It is still raw and it is still relevant, says Neilson. “This game is massive for the club, especially after what’s happened in the year – put down to the Championship and having to fight our corner to get ourselves going again,” he explains.

“Do we use it? 100% we use it. Comments in papers, social media, TV about the mentality of the club. This and that. I wasn’t here last season but I knew how people were feeling. I’ve been associated with Hearts since I was 16, came here as a kid. I understood. Hearts are my team.

“It’s why I came back from Dundee United. I speak to the fans. I meet them sometimes outside the stadium. Some still come, socially distanced I have to say. It shows the love they have for the club and the hurt they feel being put down into the Championship.

“We were disappointed with the way it turned out. You look for help and it doesn’t come [from the SPFL]. Now we know that we need to look after ourselves.”

Even allowing for the frailties that Celtic have displayed in recent months, Hearts are 9-1 to win this final. A tad generous, perhaps, but you can see where the odds-layers are coming from.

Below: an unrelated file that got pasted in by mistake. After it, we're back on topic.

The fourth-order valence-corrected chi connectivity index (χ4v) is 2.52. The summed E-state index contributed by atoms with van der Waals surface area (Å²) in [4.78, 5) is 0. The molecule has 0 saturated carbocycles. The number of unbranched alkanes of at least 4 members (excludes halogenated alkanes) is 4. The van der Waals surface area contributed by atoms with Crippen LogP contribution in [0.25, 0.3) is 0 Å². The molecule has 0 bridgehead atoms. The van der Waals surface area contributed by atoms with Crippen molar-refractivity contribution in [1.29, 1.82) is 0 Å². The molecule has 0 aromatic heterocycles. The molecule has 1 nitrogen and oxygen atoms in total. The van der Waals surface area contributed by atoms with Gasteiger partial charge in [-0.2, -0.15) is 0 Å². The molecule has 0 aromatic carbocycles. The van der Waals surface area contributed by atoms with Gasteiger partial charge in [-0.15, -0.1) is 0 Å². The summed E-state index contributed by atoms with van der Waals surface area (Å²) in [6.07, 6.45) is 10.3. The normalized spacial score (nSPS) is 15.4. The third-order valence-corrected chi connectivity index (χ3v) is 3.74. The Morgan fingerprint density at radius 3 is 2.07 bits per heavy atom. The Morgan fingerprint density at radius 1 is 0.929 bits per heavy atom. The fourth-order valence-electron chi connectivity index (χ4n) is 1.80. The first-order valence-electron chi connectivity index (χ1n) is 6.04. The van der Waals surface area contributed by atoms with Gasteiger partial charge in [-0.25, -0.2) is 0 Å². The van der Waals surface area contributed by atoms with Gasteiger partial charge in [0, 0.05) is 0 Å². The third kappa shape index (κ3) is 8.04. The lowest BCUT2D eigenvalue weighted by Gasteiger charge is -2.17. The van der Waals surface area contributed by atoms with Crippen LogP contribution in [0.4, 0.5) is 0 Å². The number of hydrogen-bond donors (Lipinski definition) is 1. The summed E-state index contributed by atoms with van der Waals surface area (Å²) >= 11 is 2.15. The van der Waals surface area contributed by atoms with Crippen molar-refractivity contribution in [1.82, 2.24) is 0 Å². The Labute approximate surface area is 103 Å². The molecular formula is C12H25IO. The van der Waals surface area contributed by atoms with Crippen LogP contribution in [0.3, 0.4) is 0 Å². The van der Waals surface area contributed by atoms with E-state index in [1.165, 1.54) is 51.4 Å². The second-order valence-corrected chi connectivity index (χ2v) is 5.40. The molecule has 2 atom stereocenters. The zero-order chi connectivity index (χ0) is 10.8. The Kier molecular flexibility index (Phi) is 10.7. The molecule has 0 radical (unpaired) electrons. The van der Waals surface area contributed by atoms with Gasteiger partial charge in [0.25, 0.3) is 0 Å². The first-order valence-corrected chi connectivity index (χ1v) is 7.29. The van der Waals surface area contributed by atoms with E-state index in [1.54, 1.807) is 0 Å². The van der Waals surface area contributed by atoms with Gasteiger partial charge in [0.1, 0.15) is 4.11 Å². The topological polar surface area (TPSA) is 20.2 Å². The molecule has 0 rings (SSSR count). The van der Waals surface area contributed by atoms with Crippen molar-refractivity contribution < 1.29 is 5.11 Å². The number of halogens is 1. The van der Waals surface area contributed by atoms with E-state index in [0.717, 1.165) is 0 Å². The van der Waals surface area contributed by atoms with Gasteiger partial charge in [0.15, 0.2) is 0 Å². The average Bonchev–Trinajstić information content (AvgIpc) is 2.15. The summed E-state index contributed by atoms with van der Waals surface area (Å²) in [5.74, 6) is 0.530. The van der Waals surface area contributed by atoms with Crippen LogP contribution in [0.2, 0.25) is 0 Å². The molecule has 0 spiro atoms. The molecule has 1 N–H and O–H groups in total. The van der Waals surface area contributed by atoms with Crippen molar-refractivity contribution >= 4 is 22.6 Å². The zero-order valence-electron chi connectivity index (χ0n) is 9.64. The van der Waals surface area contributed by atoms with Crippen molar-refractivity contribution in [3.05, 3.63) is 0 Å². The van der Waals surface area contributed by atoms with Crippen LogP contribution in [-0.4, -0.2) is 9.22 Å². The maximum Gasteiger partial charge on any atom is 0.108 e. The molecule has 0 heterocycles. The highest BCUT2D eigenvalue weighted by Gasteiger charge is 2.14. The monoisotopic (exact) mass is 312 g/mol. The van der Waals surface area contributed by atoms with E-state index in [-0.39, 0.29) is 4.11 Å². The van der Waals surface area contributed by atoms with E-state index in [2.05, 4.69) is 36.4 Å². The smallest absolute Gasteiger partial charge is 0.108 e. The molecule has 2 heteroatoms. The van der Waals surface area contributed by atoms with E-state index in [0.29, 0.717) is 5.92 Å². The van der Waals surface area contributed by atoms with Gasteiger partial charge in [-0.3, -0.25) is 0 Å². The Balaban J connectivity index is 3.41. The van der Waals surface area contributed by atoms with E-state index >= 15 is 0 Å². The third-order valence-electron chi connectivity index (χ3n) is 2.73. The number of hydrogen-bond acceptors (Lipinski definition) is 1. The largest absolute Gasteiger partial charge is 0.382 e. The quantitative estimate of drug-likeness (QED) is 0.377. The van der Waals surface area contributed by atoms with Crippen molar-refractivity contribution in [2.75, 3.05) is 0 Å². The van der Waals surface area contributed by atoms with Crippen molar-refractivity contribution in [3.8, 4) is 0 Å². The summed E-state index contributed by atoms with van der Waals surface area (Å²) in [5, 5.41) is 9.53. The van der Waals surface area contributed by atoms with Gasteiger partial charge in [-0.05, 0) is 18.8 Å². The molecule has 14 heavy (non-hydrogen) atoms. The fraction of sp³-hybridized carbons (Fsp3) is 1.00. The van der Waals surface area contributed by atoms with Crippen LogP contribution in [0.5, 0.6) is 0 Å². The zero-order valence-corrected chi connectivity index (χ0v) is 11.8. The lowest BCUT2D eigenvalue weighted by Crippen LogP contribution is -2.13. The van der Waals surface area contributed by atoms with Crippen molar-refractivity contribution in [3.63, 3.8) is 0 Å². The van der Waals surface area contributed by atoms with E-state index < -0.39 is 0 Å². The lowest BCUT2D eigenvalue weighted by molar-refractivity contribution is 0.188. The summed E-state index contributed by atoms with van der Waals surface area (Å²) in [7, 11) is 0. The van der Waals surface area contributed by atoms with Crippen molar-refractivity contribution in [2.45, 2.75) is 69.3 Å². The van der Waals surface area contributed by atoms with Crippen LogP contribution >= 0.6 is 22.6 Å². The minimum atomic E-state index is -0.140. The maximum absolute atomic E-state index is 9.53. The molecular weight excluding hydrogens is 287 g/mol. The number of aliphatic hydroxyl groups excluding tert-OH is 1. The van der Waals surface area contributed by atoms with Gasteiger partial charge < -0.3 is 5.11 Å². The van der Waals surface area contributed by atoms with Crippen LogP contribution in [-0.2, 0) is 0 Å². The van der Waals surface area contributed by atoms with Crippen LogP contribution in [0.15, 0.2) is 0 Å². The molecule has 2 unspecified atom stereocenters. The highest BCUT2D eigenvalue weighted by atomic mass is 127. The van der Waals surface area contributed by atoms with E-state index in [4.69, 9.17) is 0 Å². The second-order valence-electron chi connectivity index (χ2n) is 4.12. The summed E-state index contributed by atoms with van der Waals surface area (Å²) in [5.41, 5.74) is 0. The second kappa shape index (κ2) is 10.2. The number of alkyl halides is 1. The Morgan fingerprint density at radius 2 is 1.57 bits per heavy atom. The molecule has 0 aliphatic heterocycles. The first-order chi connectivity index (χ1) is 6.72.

Hearts might have scored six against Queen of the South and another six earlier in the season against Dundee, but they also lost to Dunfermline and were put out of the League Cup by Alloa.

Of course, there is one victory that stands above all others in terms of relevance to Sunday and that is their semi-final win over Hibs in extra time. That is where the hope comes from.

A month after Hearts beat Hibs, Hibs almost beat Celtic. The champions scored twice in the last 11 minutes to force a 2-2 draw. It is a thin form line, but something to go on if you are the Hearts manager.

‘They want to be here, they want to fight’

When he returned to Tynecastle in the summer, Neilson felt that not a lot had changed since he left four years earlier. There was a new stand, sure, but the environment was much the same.

“There should always be progression, every six months, every year,” he says. “Adding bits and bobs. We shouldn’t be standing still and maybe it had a little.

“I spoke to every player and some of them said they didn’t want to play in the Championship. That’s fine, no bother, on you go, we’ll get somebody else in. Every single one of the guys we have here said they wanted to be part of it and they wanted to fight. You have to have that mentality.

“We have a good win percentage, we’re top of the Championship, we’ve beaten our local rivals in the semi-final and we’re playing one of the top teams now and feeling like we have a chance of winning. I don’t see it as a free hit, I see it as an opportunity.”

He smiles at the memory of his first experience of Celtic, a visit to Glasgow for a league game half a lifetime ago. He was only 20. Hearts took the lead through a Colin Cameron goal after 13 minutes “The worst thing we could have done,” he recalls. “We were 4-1 down at half-time.” They lost 6-1, then lost 5-2 at his next attempt. It took him nine goes before he finally beat Celtic.